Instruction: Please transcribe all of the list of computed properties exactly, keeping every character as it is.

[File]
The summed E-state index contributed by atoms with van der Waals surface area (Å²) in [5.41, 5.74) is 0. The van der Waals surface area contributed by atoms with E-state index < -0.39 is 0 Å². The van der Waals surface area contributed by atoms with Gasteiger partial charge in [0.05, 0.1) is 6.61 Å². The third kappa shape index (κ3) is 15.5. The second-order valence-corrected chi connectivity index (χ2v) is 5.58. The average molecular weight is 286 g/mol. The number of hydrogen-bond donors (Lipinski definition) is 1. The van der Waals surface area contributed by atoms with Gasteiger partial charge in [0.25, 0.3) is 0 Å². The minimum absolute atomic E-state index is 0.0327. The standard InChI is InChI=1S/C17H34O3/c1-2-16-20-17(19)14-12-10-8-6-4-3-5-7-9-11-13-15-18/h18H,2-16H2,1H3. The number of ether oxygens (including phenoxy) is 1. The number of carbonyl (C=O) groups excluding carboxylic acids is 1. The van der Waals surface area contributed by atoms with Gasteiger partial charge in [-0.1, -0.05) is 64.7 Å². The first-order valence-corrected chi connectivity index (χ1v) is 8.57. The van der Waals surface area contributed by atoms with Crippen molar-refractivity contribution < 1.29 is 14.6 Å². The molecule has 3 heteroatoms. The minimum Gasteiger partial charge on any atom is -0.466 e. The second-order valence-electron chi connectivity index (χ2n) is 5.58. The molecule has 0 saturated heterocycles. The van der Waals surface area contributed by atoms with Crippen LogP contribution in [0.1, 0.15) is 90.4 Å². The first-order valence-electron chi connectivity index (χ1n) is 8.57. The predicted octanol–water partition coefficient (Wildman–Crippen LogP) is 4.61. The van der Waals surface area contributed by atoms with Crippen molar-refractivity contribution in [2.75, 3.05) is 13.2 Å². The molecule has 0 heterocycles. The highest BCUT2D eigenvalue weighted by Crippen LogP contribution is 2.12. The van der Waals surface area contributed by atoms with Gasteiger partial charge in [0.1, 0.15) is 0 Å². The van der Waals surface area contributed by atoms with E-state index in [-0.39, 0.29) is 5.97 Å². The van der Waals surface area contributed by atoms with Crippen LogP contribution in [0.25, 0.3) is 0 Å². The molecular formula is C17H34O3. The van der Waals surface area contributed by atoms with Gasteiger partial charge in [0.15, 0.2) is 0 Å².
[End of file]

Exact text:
The summed E-state index contributed by atoms with van der Waals surface area (Å²) in [5.41, 5.74) is 0. The van der Waals surface area contributed by atoms with E-state index < -0.39 is 0 Å². The van der Waals surface area contributed by atoms with Gasteiger partial charge in [0.05, 0.1) is 6.61 Å². The third kappa shape index (κ3) is 15.5. The second-order valence-corrected chi connectivity index (χ2v) is 5.58. The average molecular weight is 286 g/mol. The number of hydrogen-bond donors (Lipinski definition) is 1. The van der Waals surface area contributed by atoms with Gasteiger partial charge in [0.25, 0.3) is 0 Å². The minimum absolute atomic E-state index is 0.0327. The standard InChI is InChI=1S/C17H34O3/c1-2-16-20-17(19)14-12-10-8-6-4-3-5-7-9-11-13-15-18/h18H,2-16H2,1H3. The number of ether oxygens (including phenoxy) is 1. The number of carbonyl (C=O) groups excluding carboxylic acids is 1. The van der Waals surface area contributed by atoms with Gasteiger partial charge in [-0.1, -0.05) is 64.7 Å². The first-order valence-corrected chi connectivity index (χ1v) is 8.57. The van der Waals surface area contributed by atoms with Crippen molar-refractivity contribution < 1.29 is 14.6 Å². The molecule has 3 heteroatoms. The minimum Gasteiger partial charge on any atom is -0.466 e. The second-order valence-electron chi connectivity index (χ2n) is 5.58. The molecule has 0 saturated heterocycles. The van der Waals surface area contributed by atoms with Crippen LogP contribution in [0.1, 0.15) is 90.4 Å². The first-order valence-electron chi connectivity index (χ1n) is 8.57. The predicted octanol–water partition coefficient (Wildman–Crippen LogP) is 4.61. The van der Waals surface area contributed by atoms with Crippen molar-refractivity contribution in [2.75, 3.05) is 13.2 Å². The molecule has 0 heterocycles. The highest BCUT2D eigenvalue weighted by Crippen LogP contribution is 2.12. The van der Waals surface area contributed by atoms with Gasteiger partial charge in [0.1, 0.15) is 0 Å². The van der Waals surface area contributed by atoms with E-state index in [-0.39, 0.29) is 5.97 Å². The van der Waals surface area contributed by atoms with Crippen LogP contribution in [0.25, 0.3) is 0 Å². The molecular formula is C17H34O3. The van der Waals surface area contributed by atoms with Gasteiger partial charge in [0.15, 0.2) is 0 Å².